Rival ethnic tribes in Indonesia’s West Papua province clashed in the early morning hours of Tuesday, sparking a nightclub fire that burned 17 people “alive,” BenarNews reported, adding that an 18th victim died from stab wounds sustained in the fighting.
The incident began just before dawn on January 25 in the West Papua port city of Sorong after “members of the Pelauw tribe attacked and killed a 20-year-old ethnic Kei man in Sorong,” BenarNews reported, citing local police and officials.
“Friends of the victim immediately chased the perpetrators, to retaliate,” Sorong Police Chief Ary Nyoto Setiawan said on Tuesday, adding that the vengeful group ended their chase near a local karaoke club.
“Clashes broke out. The mob burned down the karaoke place, and two vehicles,” he said.
Rival members of the “warring” tribes wielded machetes while slinging arrows and Molotov cocktails at each other during the violent episode, Indonesian National Police spokesman Ahmad Ramadhan told reporters on January 25.
“[The] investigation into this case is still ongoing to identify the perpetrators, including the masterminds from the two warring groups,” Ramadhan said at a press briefing on Tuesday.
Setiawan described the altercation as “a prolonged conflict from a clash on Saturday [January 22],” in a statement shared with media outlets on January 25. The Sorong police chief further revealed the suspects in the brawl “were not ethnic Papuans.”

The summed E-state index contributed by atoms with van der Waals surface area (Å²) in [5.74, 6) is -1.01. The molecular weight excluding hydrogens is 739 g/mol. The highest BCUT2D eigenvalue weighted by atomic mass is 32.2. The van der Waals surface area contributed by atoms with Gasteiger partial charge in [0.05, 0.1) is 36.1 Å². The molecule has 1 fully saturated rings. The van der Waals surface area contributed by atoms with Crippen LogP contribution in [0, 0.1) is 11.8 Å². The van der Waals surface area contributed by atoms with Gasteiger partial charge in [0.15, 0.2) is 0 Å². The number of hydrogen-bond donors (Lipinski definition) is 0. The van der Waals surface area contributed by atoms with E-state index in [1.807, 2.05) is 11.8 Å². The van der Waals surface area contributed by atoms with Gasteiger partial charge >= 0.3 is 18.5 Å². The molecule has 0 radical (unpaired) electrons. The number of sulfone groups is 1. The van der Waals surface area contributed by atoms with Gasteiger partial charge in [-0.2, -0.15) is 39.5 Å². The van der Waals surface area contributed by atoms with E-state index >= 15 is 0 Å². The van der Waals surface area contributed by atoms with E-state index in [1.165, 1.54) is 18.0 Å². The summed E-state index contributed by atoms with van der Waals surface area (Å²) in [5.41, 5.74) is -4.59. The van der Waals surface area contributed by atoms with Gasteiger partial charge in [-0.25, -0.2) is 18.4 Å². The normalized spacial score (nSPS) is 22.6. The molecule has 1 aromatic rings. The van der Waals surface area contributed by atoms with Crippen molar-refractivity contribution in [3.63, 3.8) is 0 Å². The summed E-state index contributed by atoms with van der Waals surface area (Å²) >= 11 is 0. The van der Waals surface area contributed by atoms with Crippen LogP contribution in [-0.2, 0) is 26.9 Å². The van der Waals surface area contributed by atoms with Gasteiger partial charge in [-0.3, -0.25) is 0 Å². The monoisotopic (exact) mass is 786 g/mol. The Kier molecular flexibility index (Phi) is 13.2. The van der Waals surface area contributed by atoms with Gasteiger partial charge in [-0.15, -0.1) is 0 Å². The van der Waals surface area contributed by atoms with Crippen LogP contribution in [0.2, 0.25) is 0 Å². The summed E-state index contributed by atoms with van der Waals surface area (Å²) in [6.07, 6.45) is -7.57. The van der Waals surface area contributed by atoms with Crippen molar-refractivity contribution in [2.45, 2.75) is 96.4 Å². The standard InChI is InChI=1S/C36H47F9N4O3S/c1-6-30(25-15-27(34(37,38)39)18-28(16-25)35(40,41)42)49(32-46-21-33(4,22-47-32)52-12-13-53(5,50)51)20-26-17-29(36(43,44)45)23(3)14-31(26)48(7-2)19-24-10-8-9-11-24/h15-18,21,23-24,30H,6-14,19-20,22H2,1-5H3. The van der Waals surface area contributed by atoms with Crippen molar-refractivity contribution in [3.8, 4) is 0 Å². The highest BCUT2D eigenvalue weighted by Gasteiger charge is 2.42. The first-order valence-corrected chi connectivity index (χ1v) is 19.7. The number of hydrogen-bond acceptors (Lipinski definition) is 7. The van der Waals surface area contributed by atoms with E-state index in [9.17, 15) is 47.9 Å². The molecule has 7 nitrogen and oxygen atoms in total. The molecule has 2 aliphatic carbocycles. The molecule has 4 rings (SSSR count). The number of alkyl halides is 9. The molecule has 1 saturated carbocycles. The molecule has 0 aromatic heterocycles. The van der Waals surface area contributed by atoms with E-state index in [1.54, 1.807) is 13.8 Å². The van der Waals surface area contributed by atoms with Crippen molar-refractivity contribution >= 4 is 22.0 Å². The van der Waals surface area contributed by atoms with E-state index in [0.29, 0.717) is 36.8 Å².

Approximately 50 percent of West Papua’s population is comprised of people “who moved there from other islands,” according to BenarNews, an Asian news service affiliated with the U.S. government-funded Radio Free Asia. Tuesday morning’s clash specifically involved members of ethnic groups from the Maluku Islands, an archipelago in eastern Indonesia directly west of the province of West Papua. The Maluku Islands capital of Ambon is located roughly one hour by ferry from Sorong.
The ethnic conflict in Sorong on January 25 “did not involve locals from remote West Papua, where there is a long-running insurgency,” the Indonesian National Police clarified on Tuesday, referring to an often violent separatist movement in Indonesia’s easternmost regions that launched in the 1960s.
Setiawan said his local police force had attempted to quell tensions between the opposing Maluku Island tribes before their dispute caused a Sorong nightclub to burn down on Tuesday morning.
“We tried to mediate between the groups, as we called their leaders before last night’s clash,” the Sorong police chief told reporters on January 25.
Indonesian soldiers from a Sorong military base joined local police officers on January 25 to patrol the city’s streets in an effort to prevent further violence, BenarNews reported.